Asia will also have to adopt agricultural practices that use water more efficiently. That includes overhauling antediluvian irrigation systems. Most farmers in the region still use flood irrigation when drip systems and sprinklers could halve their water use. But as long as growers enjoy access to free or heavily subsidized water, they will have little incentive to change.

Brahma Chellaney is a geostrategist and author of “Water: Asia’s New Battleground” (Georgetown University Press, 2013), winner of the Bernard Schwartz Book Award.

(c) Nikkie Asian Review, 2014.

India Risks Losing Out in a “Contest of Ideas”  

By Brahma Chellaney

The National Bureau of Asian Research

India has watched with unease the Ukraine-related developments that have triggered Europe’s most serious geopolitical crisis since the end of the Cold War. These events threaten to unleash a new Cold War, or at least a renewed East-West ideological struggle. U.S. President Barack Obama’s new sanctions-based approach toward Russia in response to its annexation of Crimea sets the stage for a potential clash between Western democracy and what some U.S. ideologues have described as “Putinism.” Obama himself calls the crisis a “contest of ideas.” The question many are asking is whether this portends the advent of an ominous new era.

Russia has gained little from the annexation of Crimea, which was already under its de facto control. But it has displayed contempt for international law and lost a government in Kiev that had been friendly to Russian interests. Russia also faces sanctions-related costs at a time when its economy is already fragile and its borders remain precarious.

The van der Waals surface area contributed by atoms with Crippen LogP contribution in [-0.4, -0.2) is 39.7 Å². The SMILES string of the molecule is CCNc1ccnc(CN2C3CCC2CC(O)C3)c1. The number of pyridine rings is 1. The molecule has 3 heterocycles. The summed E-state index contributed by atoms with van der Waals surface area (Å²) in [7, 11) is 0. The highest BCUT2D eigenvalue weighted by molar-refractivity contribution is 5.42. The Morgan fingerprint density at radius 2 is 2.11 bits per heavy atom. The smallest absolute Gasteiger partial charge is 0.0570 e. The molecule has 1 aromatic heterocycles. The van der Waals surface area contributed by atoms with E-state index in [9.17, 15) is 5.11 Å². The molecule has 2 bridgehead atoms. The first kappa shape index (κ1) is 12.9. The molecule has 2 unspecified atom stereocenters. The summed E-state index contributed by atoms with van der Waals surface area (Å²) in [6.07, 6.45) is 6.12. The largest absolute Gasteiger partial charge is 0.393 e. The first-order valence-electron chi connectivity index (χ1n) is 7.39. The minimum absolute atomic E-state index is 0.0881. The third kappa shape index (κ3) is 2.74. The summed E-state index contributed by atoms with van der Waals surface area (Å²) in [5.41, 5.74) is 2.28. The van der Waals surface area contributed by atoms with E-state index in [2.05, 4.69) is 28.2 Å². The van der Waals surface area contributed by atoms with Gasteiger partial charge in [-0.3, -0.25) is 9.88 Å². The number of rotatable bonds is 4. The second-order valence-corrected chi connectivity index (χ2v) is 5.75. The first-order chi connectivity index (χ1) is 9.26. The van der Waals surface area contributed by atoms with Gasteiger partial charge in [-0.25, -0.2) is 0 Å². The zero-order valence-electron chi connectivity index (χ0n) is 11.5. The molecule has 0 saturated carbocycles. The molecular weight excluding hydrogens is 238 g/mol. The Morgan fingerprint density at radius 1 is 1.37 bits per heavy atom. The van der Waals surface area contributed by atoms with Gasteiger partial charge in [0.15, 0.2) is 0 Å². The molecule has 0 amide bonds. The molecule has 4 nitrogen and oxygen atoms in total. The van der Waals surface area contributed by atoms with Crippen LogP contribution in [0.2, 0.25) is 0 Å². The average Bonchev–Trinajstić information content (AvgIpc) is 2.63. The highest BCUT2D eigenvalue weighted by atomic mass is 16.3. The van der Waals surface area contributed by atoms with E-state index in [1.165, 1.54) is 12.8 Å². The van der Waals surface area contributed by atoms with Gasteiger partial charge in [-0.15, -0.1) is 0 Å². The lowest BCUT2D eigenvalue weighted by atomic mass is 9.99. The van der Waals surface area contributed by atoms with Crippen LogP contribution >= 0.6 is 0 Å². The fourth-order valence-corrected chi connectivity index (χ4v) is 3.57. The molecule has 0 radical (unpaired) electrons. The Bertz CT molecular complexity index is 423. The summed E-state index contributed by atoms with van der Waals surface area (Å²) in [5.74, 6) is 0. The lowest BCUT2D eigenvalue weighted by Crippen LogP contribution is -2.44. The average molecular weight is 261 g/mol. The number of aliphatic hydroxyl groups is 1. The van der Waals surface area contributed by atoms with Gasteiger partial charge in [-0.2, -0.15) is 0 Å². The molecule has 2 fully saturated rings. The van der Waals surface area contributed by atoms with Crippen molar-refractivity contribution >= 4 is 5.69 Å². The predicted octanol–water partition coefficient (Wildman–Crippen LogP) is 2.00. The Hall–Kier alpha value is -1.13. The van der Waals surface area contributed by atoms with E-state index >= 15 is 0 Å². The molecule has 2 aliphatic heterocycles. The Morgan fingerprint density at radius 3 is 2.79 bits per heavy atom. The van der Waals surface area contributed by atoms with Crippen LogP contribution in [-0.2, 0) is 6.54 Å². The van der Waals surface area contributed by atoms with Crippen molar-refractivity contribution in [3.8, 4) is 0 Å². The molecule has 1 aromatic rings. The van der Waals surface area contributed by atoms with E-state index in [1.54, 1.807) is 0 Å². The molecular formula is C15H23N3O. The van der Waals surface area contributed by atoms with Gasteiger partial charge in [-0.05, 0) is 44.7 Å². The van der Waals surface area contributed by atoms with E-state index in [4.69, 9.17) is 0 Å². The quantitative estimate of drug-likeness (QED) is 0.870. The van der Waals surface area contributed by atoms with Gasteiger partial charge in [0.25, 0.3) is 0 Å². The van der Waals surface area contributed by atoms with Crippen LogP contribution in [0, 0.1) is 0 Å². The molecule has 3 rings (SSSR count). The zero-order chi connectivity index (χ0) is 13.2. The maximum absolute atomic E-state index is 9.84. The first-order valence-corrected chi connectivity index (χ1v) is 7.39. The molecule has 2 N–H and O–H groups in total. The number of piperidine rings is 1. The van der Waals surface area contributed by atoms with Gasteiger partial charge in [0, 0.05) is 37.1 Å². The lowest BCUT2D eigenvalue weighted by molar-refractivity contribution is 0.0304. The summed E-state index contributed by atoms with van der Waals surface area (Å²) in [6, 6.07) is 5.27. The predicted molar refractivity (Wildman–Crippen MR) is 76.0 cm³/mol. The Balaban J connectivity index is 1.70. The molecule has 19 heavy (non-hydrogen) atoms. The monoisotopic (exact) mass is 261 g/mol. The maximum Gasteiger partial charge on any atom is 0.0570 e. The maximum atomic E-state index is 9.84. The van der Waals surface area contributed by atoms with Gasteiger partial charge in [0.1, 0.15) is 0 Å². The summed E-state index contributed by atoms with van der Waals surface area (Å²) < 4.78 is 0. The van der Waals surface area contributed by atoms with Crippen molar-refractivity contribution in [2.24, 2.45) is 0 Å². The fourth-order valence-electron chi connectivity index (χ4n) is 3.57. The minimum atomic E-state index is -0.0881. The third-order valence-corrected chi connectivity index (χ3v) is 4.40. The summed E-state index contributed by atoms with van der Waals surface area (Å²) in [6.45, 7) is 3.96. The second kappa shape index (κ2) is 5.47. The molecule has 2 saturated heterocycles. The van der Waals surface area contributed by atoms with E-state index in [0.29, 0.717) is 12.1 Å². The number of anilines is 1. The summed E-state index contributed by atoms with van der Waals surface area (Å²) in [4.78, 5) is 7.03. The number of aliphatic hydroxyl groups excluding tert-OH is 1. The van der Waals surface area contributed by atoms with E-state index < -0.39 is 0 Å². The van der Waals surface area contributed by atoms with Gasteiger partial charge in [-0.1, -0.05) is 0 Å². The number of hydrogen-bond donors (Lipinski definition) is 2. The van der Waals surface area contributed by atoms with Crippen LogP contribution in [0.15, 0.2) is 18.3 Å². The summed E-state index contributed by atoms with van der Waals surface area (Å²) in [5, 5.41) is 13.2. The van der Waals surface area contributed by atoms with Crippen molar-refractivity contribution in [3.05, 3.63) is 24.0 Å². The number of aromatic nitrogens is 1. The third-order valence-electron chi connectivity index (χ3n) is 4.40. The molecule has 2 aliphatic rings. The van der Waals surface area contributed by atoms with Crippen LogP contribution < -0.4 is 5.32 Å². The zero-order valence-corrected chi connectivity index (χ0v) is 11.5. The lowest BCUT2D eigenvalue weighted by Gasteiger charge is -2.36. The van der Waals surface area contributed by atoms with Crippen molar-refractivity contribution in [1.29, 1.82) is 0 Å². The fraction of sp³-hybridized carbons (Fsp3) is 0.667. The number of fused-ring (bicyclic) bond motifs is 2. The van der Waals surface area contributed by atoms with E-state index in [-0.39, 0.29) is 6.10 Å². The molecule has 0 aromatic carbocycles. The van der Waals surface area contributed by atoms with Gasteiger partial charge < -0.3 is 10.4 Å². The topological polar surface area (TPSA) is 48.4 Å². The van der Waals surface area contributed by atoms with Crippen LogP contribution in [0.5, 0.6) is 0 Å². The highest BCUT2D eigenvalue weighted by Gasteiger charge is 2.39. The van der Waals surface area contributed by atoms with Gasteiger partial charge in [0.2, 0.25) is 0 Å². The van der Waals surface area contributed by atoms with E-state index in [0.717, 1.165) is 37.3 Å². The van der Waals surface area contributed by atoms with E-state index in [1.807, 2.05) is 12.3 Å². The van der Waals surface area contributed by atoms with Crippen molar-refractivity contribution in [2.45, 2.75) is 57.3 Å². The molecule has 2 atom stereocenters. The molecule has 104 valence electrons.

Yet the “contest of ideas” threatens to unhinge Obama’s rebalance toward Asia. Even before the Ukraine crisis began, many wondered whether this policy would acquire concrete strategic content or remain largely a rhetorical repackaging of policies begun under Obama’s predecessor. Now the United States could be forced to focus its attention on the states on Russia’s periphery, increasing the likelihood of a new Cold War. Thus far, Washington’s rebalance to Asia has remained more rhetorical than real, in part because of U.S. foreign policy’s preoccupation with the Middle East. Furthermore, the Obama administration has been reluctant to say or do anything that might raise Beijing’s hackles.

Asian states that rely on the United States as their security guarantor were jolted by Obama’s inaction on the 2012 Chinese capture of Scarborough Shoal, located within the Philippines’ exclusive economic zone. This development occurred despite a U.S.-brokered deal under which both Beijing and Manila agreed to withdraw their vessels from the area. Obama’s silence on the capture, coupled with his administration’s apathetic attitude to the U.S. commitment to the Philippines under the Mutual Defence Treaty, emboldened China to effectively seize a second Philippine-claimed shoal, the Second Thomas/Ayungin Shoal, without attempting to evict the eight Filipino sailors living there.

Another jolt came when China established an air defense identification zone that usurped international airspace over the East China Sea and extended to Japanese- and South Korean-controlled islands or rocks. Washington refrained from postponing Vice President Joe Biden’s previously scheduled trip to Beijing or otherwise demonstrating its disapproval of the Chinese action beyond verbal statements but advised U.S. commercial airlines to respect the zone. This response conflicted with Japan’s advice to its commercial airlines to ignore China’s demand that they file their flight plans through the zone in advance.

These two events showed that the Obama administration, despite its rebalance toward Asia, will not act in ways detrimental to the United States’ close engagement with China. Washington indeed has declined to take sides in the bilateral disputes between China and its neighbors—unless, of course, U.S. interests are directly at stake, such as in freedom of navigation in the South China Sea. The Obama administration has also charted a course of neutrality on the recrudescence of Sino-Indian and Sino-Japanese territorial disputes.